SignalFx Enables Observability as a Service With New Service Bureau Capabilities

Today we have announced the latest major updates to our real-time monitoring and observability platform. Over the last few weeks, we have delivered a ton of great new features and integrations, but, above all, major enhancements to Service Bureau, a unique set of capabilities that enable central Observability Teams to efficiently provide the entire organization with an easy-to-consume observability service.

Why is Service Bureau so Important?

The DevOps paradigm of “you build it, you own it” boosts agility in part by decentralizing operational responsibility to individual teams. As a result, more people across the organization now need access to monitoring, and this decentralization can easily lead to fragmentation of tools and data, potentially resulting in higher costs and, even worse, highly inefficient operations. For example, how do you coordinate incident response when each individual team in a company has different dashboard views, or even different names for the same metric?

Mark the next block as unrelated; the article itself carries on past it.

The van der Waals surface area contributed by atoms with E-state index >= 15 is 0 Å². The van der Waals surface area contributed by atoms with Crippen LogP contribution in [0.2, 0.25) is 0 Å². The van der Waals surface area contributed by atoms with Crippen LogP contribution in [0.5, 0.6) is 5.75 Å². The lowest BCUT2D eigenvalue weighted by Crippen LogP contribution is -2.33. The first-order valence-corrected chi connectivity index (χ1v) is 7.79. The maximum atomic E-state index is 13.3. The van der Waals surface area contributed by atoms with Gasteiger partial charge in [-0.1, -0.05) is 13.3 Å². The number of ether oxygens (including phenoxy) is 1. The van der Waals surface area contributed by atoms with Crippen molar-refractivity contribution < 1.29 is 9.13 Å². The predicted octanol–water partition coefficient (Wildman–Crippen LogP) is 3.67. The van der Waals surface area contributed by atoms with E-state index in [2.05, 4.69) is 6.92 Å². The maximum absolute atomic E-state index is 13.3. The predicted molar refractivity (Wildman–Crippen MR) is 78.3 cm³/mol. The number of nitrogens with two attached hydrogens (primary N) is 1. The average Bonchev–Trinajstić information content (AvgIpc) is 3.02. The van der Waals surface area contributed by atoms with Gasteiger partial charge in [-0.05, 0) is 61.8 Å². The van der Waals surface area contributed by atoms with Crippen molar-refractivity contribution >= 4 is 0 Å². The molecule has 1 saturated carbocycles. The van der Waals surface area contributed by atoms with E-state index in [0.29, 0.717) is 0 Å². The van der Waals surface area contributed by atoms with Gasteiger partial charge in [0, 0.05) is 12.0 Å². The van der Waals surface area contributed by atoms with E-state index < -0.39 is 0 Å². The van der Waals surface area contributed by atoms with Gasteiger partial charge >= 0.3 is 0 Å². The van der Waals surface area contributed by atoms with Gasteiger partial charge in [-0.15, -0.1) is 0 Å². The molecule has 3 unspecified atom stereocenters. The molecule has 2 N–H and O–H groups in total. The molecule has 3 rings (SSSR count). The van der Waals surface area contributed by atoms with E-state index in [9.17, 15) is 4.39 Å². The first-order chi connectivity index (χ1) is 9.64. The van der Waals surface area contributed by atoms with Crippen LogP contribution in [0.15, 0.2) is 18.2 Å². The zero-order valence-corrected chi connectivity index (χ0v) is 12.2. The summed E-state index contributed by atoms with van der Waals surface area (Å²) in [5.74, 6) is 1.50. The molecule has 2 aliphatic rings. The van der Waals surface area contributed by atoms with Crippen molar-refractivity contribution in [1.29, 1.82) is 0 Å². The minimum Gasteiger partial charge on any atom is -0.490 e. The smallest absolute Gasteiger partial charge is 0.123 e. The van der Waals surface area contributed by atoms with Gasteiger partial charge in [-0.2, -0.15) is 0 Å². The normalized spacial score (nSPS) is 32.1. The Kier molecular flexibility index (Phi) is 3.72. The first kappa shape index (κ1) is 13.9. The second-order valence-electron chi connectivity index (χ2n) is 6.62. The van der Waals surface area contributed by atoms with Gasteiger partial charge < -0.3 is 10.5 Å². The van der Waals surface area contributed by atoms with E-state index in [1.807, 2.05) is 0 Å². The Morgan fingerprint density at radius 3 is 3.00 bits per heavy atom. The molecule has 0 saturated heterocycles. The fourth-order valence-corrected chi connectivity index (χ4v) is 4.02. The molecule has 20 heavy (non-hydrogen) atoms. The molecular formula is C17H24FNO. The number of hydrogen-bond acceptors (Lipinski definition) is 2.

As a result, customers are seeing the need for a centralized monitoring solution that provides a single source of truth for the company without sacrificing speed. Most monitoring solutions, however, were designed for a world in which operations were the responsibility of a small group of experts and lack the necessary capabilities to enable monitoring-as-a-service. At SignalFx, on the other hand, we have made enabling monitoring-as-a-service a key strategic priority.

What is Necessary for Enabling Monitoring as a Service?

The following capabilities are critical to success when teams are operating a central observability service for an entire organization:

  • Centralized management of teams and permissions

  • Clearly defined and reusable best practices via standardized dashboards and alerts

  • Enablement of self-service consumption (empowering users to search for data they need, or to easily create and customize dashboards and alerts)  

  • Programmability (the ability to make sophisticated ad-hoc queries or create charts and alerts at scale via API)

  • Detailed usage control and reporting

SignalFx has Service Bureau features to help teams succeed in each of these areas, which we’ll cover in more detail below.  

Teams, Permissions, and Usage Reporting

Team Pages and Team-Based Permissions

Each team in an organization has a specific focus when it comes to observability data and content. This might be specific metrics related to the service that they monitor or manage, or a subset of data from standard metrics provided to the whole organization. 

SignalFx users can be grouped into teams in order to connect specific monitoring content (e.g dashboard groups and alert detectors) to specific users. The team landing page below enables everyone on a team to view and quickly navigate to content that is marked as relevant to them.

monitoring teams